School Autonomy Toolset
for equity and learning

An enabling school leadership environment is reflected in the room for flexibility and autonomy granted to school leaders for making important decisions that aim to identify and respond to concrete school needs in relation equity and learning challenges.




Data on school autonomy for equity and learning

Sound policy planning on school autonomy for equity and learning needs to take into consideration research-based evidence on the level of autonomy schools have to take decisions that may affect equity and learning.

What we mean by School Autonomy?

School autonomy is a term used to indicate that schools and school-level actors have been given some room for manoeuvre to take their own decisions in managing schools and dealing with everyday equity, teaching and learning challenges, and that constrains from the outside - and inside - are reduced to the necessary and legitimate frames, values and norms.

Indicator on school autonomy in the organization of instruction
Map 1: Percentage of decisions on the organization of instruction* taken at school level in public lower secondary education (Source: OECD, Education at a Glance 2012) .
*Including: School choice, School attended, Pupils' school careers, Grouping of pupils, Choice of textbooks, Choice of software/learningware, Instruction time, Teaching methods, Assessment of pupils' regular work, Assistance to pupils.
NOTES: GB data include only England; in Scotland it is 78%. For Belgium the data refer to Flanders. In the French community it is 78%.
See data table at: http://dx.doi.org/10.1787/888932668527








See data table TD6.6a at: http://dx.doi.org/10.1787/888932668489
Supporting Document
Indicator-based analysis on school autonomy

School autonomy from the perspective of school principals


Indicator on school autonomy in student assessment policies
Map 2: Percentage of students in schools whose principals reported that only "principals and/or teachers" have a considerable responsibility for establishing student assessment policies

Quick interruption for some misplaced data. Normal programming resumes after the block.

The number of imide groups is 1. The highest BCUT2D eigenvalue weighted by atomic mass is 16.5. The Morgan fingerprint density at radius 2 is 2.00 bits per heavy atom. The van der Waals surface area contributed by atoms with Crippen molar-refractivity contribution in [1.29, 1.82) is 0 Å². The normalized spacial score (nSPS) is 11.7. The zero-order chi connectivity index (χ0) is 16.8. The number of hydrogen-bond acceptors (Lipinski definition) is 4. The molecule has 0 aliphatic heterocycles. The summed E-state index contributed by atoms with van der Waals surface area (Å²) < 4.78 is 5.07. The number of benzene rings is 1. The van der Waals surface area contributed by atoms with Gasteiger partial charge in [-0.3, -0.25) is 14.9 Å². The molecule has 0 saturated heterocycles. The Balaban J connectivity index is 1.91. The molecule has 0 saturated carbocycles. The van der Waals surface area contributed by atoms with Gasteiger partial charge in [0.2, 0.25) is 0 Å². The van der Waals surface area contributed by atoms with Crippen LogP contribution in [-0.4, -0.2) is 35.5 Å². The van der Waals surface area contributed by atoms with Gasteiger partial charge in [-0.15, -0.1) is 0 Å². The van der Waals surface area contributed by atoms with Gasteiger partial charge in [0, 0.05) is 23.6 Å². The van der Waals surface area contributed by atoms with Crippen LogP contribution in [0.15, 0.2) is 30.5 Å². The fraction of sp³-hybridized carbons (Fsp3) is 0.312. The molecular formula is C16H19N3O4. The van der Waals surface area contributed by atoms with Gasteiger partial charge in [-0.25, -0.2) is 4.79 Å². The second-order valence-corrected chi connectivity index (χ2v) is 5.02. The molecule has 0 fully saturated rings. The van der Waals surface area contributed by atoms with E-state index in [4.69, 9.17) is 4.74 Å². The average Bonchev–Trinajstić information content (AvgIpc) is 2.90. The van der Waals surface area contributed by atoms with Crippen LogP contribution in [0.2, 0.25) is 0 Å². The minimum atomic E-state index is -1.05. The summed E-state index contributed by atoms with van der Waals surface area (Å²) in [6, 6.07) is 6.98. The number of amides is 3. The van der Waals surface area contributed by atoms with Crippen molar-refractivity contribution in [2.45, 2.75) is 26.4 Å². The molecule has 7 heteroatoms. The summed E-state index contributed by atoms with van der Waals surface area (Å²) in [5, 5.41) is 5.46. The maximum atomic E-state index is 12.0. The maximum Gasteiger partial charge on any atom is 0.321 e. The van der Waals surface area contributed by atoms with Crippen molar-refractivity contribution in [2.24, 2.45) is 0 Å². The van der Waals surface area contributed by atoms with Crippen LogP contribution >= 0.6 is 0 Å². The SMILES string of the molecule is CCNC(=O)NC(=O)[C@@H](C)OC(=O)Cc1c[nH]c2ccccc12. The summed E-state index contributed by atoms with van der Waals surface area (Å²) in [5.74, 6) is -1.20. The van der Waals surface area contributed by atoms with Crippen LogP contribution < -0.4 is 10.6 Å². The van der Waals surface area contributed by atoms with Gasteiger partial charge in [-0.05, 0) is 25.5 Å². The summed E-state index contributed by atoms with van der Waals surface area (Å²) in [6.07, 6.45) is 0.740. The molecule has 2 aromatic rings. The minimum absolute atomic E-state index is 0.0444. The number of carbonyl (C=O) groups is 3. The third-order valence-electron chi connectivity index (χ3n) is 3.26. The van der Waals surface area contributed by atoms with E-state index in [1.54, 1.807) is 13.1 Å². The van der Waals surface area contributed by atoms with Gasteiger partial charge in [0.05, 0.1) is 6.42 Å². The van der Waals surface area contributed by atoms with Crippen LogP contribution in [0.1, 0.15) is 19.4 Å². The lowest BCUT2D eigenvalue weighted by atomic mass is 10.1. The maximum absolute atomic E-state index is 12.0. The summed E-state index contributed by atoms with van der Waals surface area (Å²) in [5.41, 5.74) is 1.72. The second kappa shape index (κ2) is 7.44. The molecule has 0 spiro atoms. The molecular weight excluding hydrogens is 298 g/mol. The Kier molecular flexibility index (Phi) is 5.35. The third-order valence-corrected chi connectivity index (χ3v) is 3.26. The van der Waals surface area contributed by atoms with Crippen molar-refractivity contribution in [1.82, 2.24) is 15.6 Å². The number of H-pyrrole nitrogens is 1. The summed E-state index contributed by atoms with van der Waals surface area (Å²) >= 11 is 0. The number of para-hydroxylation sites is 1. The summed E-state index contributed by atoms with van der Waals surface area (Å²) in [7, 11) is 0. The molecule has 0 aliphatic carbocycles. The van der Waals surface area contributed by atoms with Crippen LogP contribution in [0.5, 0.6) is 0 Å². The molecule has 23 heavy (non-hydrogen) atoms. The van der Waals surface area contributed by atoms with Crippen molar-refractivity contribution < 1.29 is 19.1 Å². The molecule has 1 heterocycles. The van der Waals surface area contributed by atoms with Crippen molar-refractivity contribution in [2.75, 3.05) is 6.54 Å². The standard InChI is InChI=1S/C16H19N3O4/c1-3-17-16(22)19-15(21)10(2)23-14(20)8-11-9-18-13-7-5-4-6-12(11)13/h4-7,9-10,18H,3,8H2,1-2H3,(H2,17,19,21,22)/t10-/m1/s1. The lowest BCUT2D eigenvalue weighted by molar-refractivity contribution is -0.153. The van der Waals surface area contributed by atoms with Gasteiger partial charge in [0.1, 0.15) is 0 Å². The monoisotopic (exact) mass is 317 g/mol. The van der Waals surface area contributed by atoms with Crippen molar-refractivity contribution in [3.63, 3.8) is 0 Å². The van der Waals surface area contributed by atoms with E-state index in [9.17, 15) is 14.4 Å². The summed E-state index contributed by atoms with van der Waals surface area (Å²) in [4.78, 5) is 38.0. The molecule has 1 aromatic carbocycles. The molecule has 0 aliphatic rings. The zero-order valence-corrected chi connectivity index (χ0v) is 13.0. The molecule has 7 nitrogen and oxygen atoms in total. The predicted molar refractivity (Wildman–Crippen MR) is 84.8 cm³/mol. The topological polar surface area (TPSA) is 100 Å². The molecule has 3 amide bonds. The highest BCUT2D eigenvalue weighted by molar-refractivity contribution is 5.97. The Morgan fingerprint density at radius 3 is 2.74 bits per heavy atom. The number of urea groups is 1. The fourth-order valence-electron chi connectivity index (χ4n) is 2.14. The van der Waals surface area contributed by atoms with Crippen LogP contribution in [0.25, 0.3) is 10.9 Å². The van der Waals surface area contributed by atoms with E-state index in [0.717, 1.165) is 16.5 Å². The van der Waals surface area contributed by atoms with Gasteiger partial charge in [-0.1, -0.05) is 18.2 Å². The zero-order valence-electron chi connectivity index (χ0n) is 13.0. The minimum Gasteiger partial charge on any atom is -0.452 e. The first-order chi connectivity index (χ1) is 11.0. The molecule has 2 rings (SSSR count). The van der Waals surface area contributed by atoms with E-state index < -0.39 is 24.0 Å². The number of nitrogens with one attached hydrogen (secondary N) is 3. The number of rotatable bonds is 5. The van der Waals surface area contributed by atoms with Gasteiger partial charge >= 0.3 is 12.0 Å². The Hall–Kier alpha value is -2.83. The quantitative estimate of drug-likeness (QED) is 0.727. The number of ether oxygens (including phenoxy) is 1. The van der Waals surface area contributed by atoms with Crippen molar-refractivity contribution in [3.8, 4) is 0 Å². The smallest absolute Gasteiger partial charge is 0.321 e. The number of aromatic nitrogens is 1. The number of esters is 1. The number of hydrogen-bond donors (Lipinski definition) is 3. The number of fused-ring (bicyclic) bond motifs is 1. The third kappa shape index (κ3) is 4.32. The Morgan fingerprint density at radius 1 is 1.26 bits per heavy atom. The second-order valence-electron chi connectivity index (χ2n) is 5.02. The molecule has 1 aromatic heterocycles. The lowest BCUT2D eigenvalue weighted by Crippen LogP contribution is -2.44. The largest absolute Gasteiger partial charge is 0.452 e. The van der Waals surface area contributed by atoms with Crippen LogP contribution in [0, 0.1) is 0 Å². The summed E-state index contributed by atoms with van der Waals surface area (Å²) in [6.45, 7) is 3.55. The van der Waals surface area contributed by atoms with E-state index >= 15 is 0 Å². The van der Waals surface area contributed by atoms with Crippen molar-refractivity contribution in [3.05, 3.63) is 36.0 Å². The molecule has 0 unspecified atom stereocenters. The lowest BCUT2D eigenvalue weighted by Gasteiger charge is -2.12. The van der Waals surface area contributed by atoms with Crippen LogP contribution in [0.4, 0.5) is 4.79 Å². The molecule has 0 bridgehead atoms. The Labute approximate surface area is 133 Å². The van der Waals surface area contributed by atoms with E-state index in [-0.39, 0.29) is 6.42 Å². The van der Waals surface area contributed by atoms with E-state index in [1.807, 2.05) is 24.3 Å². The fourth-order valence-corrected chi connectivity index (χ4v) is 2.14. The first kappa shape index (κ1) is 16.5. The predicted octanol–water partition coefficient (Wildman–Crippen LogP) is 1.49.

(Source: OECD 2013, PISA 2012 Results: What Makes Schools Successful? Resources, Policies and Practices, Volume IV).
NOTE: OECD average: 47%.
See Figure IV.4.3 at: http://dx.doi.org/10.1787/888932957346


Indicator on school autonomy in choosing textbooks
Map 3: Percentage of students in schools whose principals reported that only "principals and/or teachers" have a considerable responsibility in choosing which textbooks are used
(Source: OECD 2013, PISA 2012 Results: What Makes Schools Successful? Resources, Policies and Practices, Volume IV).
NOTE: OECD average: 65%.
See Figure IV.4.3 at: http://dx.doi.org/10.1787/888932957346


Indicator on school autonomy in determining course content
Map 4: Percentage of students in schools whose principals reported that only "principals and/or teachers" have a considerable responsibility in determining course content
(Source: OECD 2013, PISA 2012 Results: What Makes Schools Successful? Resources, Policies and Practices, Volume IV).
NOTE: OECD average: 40%.
See Figure IV.4.3 at: http://dx.doi.org/10.1787/888932957346


Indicator on school autonomy in determining which courses are offered
Map 5: Percentage of students in schools whose principals reported that only "principals and/or teachers" have a considerable responsibility in deciding which courses are offered
(Source: OECD 2013, PISA 2012 Results: What Makes Schools Successful? Resources, Policies and Practices, Volume IV).
NOTE: OECD average: 36%.
See Figure IV.4.3 at: http://dx.doi.org/10.1787/888932957346


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